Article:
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Thread: Genealogy vs Genetics635 days old

  1. #41
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    Quote Originally Posted by ancestryfan1994 View Post
    Nobody ever said that you should use genetics as a means to define who you are, though many do and there is nothing wrong with that by any means. I think Elias (guy who runs this forum) did just that if i recall correctly, prior to genetics he was Lebanese, and after he realized there was much more to him, I now get the vibe that he strongly sees himself as an Assyrian. I still think you are trying to avoid genetics because of the possibility that you find something like a dreaded African great grandparent possibly, or maybe you test and see that your not as much in tune with your "Germanic" ancestry as you think you are? either way genetics beats genealogy in most departments, one could easily lie on a consensus record in many ways, but if you have a reliable genome analysis, it wont lie.
    Is there something wrong with identifying as Lebanese? Whether I identify as American or British, my ancestry on all sides was under the same government in 1776. I wonder if that would not be enough for some people. For myself, perhaps I take it for granted that my XY DNA is from the Viking period and that my XX DNA is from the Volkerwanderung, generalized as Danes and Saxons respectively. It is true that my DNA clusters differently than it used to, because of mass population movements. I can understand that would be why some don't understand the point of "Nordicism" despite the actual primary origins of my heritage. There are preconceived notions what that means, but people forget that the Vikings in Ireland and Normans in France connected with the Danes in England to combine them all into one experience. This makes sense if you are a literate person.

    Sure, I've speculated on to what degree I have Celtic or Romance DNA, but when I put my knowledge of these into proper context for where they fit in my family tree only a few generations ago, I would not have any cause for suspicion about my primarily Germanic ancestry. Furthermore, when I observe that even more recent generations have assimilated the neighboring DNA from the Irish Sea and English Channel, so there is more endogamy, with in-laws also primarily of English origin and secondarily Celtic, this ethnic heritage bottlenecks the DNA clustering. There is no essential difference for my family, both what made me and what DNA went into making our children, than had we lived in Britain without our ancestors moving to America to begin with.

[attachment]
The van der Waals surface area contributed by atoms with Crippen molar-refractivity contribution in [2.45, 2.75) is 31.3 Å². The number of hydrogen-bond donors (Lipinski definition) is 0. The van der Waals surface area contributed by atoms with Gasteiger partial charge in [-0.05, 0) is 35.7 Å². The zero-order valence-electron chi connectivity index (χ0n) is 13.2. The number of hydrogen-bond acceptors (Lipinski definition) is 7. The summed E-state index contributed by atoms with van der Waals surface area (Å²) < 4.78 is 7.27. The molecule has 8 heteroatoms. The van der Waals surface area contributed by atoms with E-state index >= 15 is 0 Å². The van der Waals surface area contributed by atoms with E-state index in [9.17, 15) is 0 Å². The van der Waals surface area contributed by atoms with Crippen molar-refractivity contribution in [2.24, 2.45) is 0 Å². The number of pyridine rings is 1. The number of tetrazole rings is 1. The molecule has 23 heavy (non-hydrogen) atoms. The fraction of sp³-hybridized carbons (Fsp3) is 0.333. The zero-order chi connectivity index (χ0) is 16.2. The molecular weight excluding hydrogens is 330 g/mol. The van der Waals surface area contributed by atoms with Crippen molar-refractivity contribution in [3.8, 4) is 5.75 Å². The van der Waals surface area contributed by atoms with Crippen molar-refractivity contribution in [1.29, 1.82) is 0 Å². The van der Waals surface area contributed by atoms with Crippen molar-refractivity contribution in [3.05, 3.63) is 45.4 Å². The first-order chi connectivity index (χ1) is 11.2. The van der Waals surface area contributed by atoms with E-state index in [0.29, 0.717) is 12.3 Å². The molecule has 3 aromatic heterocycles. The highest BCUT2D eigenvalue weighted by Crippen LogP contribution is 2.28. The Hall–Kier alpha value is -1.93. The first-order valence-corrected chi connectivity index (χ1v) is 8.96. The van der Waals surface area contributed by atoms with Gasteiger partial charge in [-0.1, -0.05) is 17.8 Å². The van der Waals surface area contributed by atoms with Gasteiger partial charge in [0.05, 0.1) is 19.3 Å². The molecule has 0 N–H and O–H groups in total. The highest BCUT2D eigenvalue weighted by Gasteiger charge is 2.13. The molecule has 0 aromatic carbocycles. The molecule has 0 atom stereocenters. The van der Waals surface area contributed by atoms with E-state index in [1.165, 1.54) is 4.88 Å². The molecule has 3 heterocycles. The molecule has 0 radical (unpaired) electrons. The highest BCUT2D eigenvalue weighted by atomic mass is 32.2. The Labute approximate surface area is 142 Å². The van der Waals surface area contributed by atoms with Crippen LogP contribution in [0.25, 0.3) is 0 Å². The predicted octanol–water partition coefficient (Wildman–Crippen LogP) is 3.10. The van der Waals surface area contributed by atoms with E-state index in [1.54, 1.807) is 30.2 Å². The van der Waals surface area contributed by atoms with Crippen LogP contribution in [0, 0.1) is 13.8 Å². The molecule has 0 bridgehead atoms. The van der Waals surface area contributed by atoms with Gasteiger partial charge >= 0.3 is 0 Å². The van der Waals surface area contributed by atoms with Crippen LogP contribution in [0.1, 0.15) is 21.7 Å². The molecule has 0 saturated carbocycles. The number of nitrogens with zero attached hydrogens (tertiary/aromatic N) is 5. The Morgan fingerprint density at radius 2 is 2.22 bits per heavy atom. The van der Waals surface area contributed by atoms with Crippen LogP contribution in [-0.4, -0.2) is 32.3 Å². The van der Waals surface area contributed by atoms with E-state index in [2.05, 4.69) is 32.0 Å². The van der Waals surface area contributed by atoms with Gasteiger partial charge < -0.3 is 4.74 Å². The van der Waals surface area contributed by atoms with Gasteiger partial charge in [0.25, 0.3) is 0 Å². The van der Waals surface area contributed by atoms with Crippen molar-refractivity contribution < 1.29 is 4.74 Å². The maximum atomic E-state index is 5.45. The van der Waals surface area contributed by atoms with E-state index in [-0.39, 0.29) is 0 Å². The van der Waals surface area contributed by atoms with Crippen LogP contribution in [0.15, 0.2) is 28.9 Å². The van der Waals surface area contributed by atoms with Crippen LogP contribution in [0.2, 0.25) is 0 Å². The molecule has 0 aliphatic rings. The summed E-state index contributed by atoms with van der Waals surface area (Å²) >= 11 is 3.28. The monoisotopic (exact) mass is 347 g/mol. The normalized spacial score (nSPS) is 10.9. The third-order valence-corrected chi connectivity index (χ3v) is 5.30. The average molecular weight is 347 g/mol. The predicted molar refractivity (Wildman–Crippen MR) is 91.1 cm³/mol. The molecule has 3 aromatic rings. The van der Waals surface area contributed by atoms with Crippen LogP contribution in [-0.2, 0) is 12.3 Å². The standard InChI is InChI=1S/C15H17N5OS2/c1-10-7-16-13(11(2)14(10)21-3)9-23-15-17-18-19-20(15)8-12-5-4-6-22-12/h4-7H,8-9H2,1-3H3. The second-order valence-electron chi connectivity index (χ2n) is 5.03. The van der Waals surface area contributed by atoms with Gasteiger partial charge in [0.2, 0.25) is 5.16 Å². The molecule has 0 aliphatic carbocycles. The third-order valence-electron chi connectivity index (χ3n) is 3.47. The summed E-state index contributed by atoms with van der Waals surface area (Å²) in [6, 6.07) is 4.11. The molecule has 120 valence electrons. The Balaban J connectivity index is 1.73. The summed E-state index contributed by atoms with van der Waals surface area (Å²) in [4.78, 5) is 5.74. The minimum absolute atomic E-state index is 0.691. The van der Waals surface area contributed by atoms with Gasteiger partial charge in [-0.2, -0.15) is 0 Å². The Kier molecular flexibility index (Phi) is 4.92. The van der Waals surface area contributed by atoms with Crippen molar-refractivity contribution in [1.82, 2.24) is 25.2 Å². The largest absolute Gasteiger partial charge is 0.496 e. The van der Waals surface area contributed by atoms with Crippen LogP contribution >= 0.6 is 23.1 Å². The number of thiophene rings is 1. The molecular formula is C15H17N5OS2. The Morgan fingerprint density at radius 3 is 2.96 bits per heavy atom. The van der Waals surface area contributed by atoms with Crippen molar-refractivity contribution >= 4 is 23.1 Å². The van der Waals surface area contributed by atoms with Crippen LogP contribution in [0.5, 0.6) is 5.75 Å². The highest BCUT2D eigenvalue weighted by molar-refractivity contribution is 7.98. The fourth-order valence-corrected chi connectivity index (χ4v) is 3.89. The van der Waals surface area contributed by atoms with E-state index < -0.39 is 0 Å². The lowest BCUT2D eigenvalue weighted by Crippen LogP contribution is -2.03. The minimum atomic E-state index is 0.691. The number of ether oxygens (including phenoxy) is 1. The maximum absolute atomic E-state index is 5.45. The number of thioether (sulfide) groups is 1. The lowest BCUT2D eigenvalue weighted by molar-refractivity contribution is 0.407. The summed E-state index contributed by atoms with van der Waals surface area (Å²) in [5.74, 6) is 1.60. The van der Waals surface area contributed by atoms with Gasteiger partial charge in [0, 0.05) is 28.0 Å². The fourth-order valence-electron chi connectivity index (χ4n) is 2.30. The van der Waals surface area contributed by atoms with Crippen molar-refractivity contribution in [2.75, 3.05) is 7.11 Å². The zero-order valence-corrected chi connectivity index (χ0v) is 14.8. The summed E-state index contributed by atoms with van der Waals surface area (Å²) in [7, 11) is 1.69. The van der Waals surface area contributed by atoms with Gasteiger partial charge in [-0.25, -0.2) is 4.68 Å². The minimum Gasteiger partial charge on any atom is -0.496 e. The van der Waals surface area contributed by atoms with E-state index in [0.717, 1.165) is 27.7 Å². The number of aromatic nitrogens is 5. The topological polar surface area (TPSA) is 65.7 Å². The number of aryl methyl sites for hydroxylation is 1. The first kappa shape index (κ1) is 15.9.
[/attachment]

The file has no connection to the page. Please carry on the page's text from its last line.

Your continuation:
Quote Originally Posted by Silesian View Post
    If heaven forbid, you or any member of your family need an emergency blood transfusion how do you go about it, using only phenotype as a proxy for your ancestry?

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    Still waiting to see his paternal terminal snp,[downstream markers from J-p58] unless he doesn't identify with that part of his ancestry.
    How many hairs are split to determine "identification" with this or that component of one's DNA?

    Quote Originally Posted by Silesian View Post
    Your DEPL2 & have Y-DNA R1a A7080/H5a1f . Your in a position of strength, knowing your ancestry with or without a paper trail. I'm in a similar position,[used to be PLDE1]R1b-BY-593/U5b2a2. I don't think O.P. is quite aware of all the latest advancements, [no need for needles & so forth]. Better to be kind, impartial/gracious and non judgmental[that applies across the board/IMO].
    What do these DNA results actually mean for you? How do you translate them into actual personhood and culture?

    Quote Originally Posted by thetick View Post
    Fair enough if you are actually interested in archaeology as you claim take a look at what genetics has provided about the origin of Europeans.
    http://www.nature.com/ncomms/2015/15...comms9912.html

    It's very interesting that genetic testing of ancient Europeans has revealed the ancient components that make up Europeans.
    I have found a bunch of DNA-based maps that contradict each other as well as archaeological distribution maps. There is no consistency with anthropology. I have less and less respect for this discipline, but it used to consume all my energy. I find taking care of my family more meaningful than deciphering the gibberish I come across in "scientific" documents that don't add up to any coherent premise.